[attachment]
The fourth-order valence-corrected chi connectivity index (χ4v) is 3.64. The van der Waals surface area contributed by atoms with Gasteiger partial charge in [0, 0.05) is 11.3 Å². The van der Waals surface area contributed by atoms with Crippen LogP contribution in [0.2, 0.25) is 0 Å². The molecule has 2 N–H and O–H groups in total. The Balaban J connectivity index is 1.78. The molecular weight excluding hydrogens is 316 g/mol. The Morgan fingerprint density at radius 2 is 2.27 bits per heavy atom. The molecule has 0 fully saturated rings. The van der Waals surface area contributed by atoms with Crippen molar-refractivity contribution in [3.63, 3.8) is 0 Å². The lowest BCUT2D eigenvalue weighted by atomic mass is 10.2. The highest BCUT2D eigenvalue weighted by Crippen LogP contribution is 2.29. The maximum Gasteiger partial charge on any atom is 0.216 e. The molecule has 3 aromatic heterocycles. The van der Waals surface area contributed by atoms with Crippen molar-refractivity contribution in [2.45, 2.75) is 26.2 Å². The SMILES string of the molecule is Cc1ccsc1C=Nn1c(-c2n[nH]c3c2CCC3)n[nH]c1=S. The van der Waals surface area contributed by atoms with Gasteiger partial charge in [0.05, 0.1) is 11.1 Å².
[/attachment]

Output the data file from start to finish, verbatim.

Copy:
The fourth-order valence-corrected chi connectivity index (χ4v) is 3.64. The van der Waals surface area contributed by atoms with Gasteiger partial charge in [0, 0.05) is 11.3 Å². The van der Waals surface area contributed by atoms with Crippen LogP contribution in [0.2, 0.25) is 0 Å². The molecule has 2 N–H and O–H groups in total. The Balaban J connectivity index is 1.78. The molecular weight excluding hydrogens is 316 g/mol. The Morgan fingerprint density at radius 2 is 2.27 bits per heavy atom. The molecule has 0 fully saturated rings. The van der Waals surface area contributed by atoms with Crippen molar-refractivity contribution in [3.63, 3.8) is 0 Å². The lowest BCUT2D eigenvalue weighted by atomic mass is 10.2. The highest BCUT2D eigenvalue weighted by Crippen LogP contribution is 2.29. The maximum Gasteiger partial charge on any atom is 0.216 e. The molecule has 3 aromatic heterocycles. The van der Waals surface area contributed by atoms with Crippen molar-refractivity contribution in [2.45, 2.75) is 26.2 Å². The SMILES string of the molecule is Cc1ccsc1C=Nn1c(-c2n[nH]c3c2CCC3)n[nH]c1=S. The van der Waals surface area contributed by atoms with Gasteiger partial charge in [0.05, 0.1) is 11.1 Å².